6 ways to travel to Antarctica in style and luxury

Feb 21, 2022

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There was a time when traveling to Antarctica meant roughing it a bit. Many of the adventure travel companies that pioneered tourist trips to the White Continent initially used relatively spartan, sometimes repurposed ships to get people there.

But those days are long gone.

Now you can travel to the world’s most remote destination in luxury and style — assuming you’re willing to pay the often steep prices for the privilege.

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Luxury travel companies such as Silversea Cruises and Abercrombie & Kent in recent years have carved out a niche offering high-end voyages to Antarctica on upscale vessels, where you’ll sleep in cabins and dine in onboard eateries that are every bit as spectacular as the Antarctic scenery out the window of your ship. And a rapidly growing list of other high-end travel companies are in the process of joining them.

The newcomers include luxury purveyor Scenic Luxury Cruises & Tours, which just launched its first Antarctica cruises in late 2019 with a very upscale, yacht-like expedition ship — a type of cruise ship specifically designed for travel to remote, hard-to-reach places.

Also new to upscale cruising to Antarctica are start-up “luxe adventure” line Atlas Ocean Voyages, which began Antarctica sailings in late 2021 with a purpose-built expedition vessel, and Viking, which launched voyages to the continent with a new expedition ship in early 2022.

Related: The 11 best expedition ships for Antarctica cruises

Luxury line Seabourn is also about to get into Antarctica cruising in a big way in late 2022 with it first luxury expedition ship.

Here, we take a look at six companies that are leading the way in luxury trips to Antarctica.

Silversea Cruises

Silversea Cruises’ Silver Explorer in Antarctica. (Photo by Gene Sloan/The Points Guy)

Silversea Cruises has been the leader among the major luxury cruise lines in expanding into expedition cruises to remote, hard-to-reach destinations, and it’s a big player in luxury expeditions to Antarctica.

The Miami-based line’s 13-year-old expedition cruise division currently operates high-end sailings to the White Continent on two vessels — the 144-passenger Silver Explorer and 254-passenger Silver Cloud. And it’ll soon have a third vessel in the destination, the 254-passenger Silver Wind.

All of the ships offer traditional expeditions to Antarctica that begin and end in South America and include crossings of the sometimes rough Drake Passage. But just this winter, Silversea also began offering “fly-cruise” trips to Antarctica on the Silver Explorer that include a direct flight to the continent. The relatively rare trips let passengers skip the waves of the Drake.

Related: This new luxury tour gets you to Antarctica faster than most

While older than many of the luxury ships sailing to Antarctica, Silver Explorer, Silver Cloud and Silver Wind offer a luxury experience with all-suite accommodations, upscale cuisine and such luxury touches as butler service for every passenger.

The details: Fares for 10-night Antarctica trips start at $9,950 per person, based on double occupancy.

Abercrombie & Kent

Expedition cruise ship Le Soleal surrounded by icy ocean
(Photo by Nathalie Michel/Ponant)

A specialist in high-end tours around the world, Abercrombie & Kent has been a major player in luxury Antarctica voyages for more than two decades.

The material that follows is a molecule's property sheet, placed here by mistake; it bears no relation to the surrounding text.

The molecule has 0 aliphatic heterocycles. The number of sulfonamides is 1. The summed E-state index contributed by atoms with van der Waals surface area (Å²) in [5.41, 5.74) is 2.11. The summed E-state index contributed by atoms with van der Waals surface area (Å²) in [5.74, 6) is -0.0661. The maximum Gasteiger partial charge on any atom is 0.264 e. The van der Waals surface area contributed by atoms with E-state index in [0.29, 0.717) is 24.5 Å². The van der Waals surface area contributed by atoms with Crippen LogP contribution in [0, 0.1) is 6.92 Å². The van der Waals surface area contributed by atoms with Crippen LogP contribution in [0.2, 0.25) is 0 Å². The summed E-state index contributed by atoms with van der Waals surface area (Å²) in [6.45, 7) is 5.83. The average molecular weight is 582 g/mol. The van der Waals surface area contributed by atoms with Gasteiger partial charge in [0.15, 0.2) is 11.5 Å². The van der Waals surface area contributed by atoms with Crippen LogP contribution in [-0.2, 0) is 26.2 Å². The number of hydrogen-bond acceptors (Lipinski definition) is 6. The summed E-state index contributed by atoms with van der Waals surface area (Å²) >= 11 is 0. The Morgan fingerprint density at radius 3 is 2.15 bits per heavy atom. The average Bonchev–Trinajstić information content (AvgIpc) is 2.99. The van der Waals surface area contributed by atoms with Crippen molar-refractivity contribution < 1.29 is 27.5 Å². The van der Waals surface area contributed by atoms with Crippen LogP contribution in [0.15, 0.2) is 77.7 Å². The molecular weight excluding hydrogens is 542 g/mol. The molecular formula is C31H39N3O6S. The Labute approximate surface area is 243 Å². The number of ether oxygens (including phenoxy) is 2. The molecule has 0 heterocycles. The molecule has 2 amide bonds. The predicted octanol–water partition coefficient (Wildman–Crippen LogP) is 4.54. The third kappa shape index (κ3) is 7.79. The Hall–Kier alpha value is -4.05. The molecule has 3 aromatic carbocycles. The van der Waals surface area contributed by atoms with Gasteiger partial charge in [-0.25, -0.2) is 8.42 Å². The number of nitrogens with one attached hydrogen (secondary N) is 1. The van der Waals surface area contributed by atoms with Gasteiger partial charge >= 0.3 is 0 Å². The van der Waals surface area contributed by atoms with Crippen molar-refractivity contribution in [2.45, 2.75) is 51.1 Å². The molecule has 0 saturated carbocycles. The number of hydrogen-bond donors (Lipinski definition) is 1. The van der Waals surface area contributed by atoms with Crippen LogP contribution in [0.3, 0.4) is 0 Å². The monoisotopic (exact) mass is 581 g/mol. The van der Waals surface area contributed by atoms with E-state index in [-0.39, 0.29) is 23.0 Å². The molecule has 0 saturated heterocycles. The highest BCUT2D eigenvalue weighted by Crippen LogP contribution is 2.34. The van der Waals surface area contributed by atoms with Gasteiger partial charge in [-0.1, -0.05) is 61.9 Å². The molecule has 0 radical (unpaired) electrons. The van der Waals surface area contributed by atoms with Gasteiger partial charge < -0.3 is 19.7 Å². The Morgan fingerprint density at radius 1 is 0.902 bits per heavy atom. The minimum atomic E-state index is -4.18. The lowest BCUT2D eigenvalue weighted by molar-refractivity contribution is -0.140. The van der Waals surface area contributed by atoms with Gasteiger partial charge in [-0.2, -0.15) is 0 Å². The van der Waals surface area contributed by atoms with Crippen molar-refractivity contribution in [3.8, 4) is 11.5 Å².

While the company doesn’t own its own luxury vessel to take well-heeled travelers to the continent, it charters one of the finest upscale expedition ships around for such voyages: Ponant‘s Le Lyrial.

Unveiled in 2015, the 264-passenger vessel is sleek and stylish, with contemporary decor, large rooms with balconies and multiple restaurants. But it’s also tough, which you want in Antarctica. It has a strengthened hull and other features that allow it to bump through Antarctic ice with relative ease (it has a 1C ice class ratings from Lloyd’s Register).

While Ponant, a French line, normally draws a large number of French speakers (its trips are bilingual with announcements in both French and English), that changes when Abercrombie & Kent charters Le Lyrial. The Illinois-based tour company brings on its own English-speaking expedition guides and lecturers to lead the sailings and offers English-only programming that draws mostly English speaking passengers.

Related: The ultimate Antarctica packing list

When sailing for Abercrombie & Kent in Antarctica, Le Lyrial also operates with a maximum of 199 passengers on board — 65 fewer than it can normally hold.

The details: Fares for 12-night Antarctica trips start at $12,995 per person, based on double occupancy. Fares include a pre-cruise, two-night hotel stay in Buenos Aires, but not round-trip flights between Buenos Aires and Ushuaia, which are an extra $895.

Scenic Luxury Cruises & Tours

(Photo courtesy of Scenic Cruises)

Long known for high-end river cruises, luxury purveyor Scenic Luxury Cruises & Tours made a big move into high-end expedition trips to Antarctica in late 2019 with its first-ever expedition vessel, the 228-passenger Scenic Eclipse.

Billed as a “discovery yacht,” the super-swanky ship offers all-suite accommodations (and we’re talking real suites with separate living rooms), butler service for all and a wide range of onboard dining options including a sushi restaurant. It has a whiskey bar stocked with more than 110 whiskies and other high-end liquors, plus a spa and a yoga studio.

Scenic Eclipse also was the first Antarctica-bound cruise vessel to boast helicopters to take passengers on epic (and pricey) Antarctica excursions. It has a submarine for underwater exploring, too. Having experienced a helicopter excursion from the vessel, I can say that it’s truly a once-in-a-lifetime experience.